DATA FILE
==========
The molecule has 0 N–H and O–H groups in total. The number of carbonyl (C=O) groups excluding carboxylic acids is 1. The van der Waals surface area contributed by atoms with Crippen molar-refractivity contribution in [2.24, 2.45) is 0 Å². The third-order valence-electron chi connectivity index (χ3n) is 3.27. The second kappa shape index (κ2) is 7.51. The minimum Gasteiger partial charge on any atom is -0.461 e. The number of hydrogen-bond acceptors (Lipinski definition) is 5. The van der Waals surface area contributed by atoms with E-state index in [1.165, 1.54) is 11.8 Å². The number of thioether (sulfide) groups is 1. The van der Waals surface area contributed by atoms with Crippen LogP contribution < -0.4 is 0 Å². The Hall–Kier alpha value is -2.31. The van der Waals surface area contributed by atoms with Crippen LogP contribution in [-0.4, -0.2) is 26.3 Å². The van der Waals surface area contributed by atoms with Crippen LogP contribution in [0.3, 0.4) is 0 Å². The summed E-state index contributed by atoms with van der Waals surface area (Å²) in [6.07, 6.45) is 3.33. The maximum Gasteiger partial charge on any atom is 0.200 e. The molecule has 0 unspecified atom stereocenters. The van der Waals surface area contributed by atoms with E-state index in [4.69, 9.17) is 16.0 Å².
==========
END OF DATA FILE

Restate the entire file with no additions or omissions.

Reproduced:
The molecule has 0 N–H and O–H groups in total. The number of carbonyl (C=O) groups excluding carboxylic acids is 1. The van der Waals surface area contributed by atoms with Crippen molar-refractivity contribution in [2.24, 2.45) is 0 Å². The third-order valence-electron chi connectivity index (χ3n) is 3.27. The second kappa shape index (κ2) is 7.51. The minimum Gasteiger partial charge on any atom is -0.461 e. The number of hydrogen-bond acceptors (Lipinski definition) is 5. The van der Waals surface area contributed by atoms with E-state index in [1.165, 1.54) is 11.8 Å². The number of thioether (sulfide) groups is 1. The van der Waals surface area contributed by atoms with Crippen LogP contribution < -0.4 is 0 Å². The Hall–Kier alpha value is -2.31. The van der Waals surface area contributed by atoms with Crippen LogP contribution in [-0.4, -0.2) is 26.3 Å². The van der Waals surface area contributed by atoms with Crippen LogP contribution in [0.3, 0.4) is 0 Å². The summed E-state index contributed by atoms with van der Waals surface area (Å²) in [6.07, 6.45) is 3.33. The maximum Gasteiger partial charge on any atom is 0.200 e. The molecule has 0 unspecified atom stereocenters. The van der Waals surface area contributed by atoms with E-state index in [4.69, 9.17) is 16.0 Å².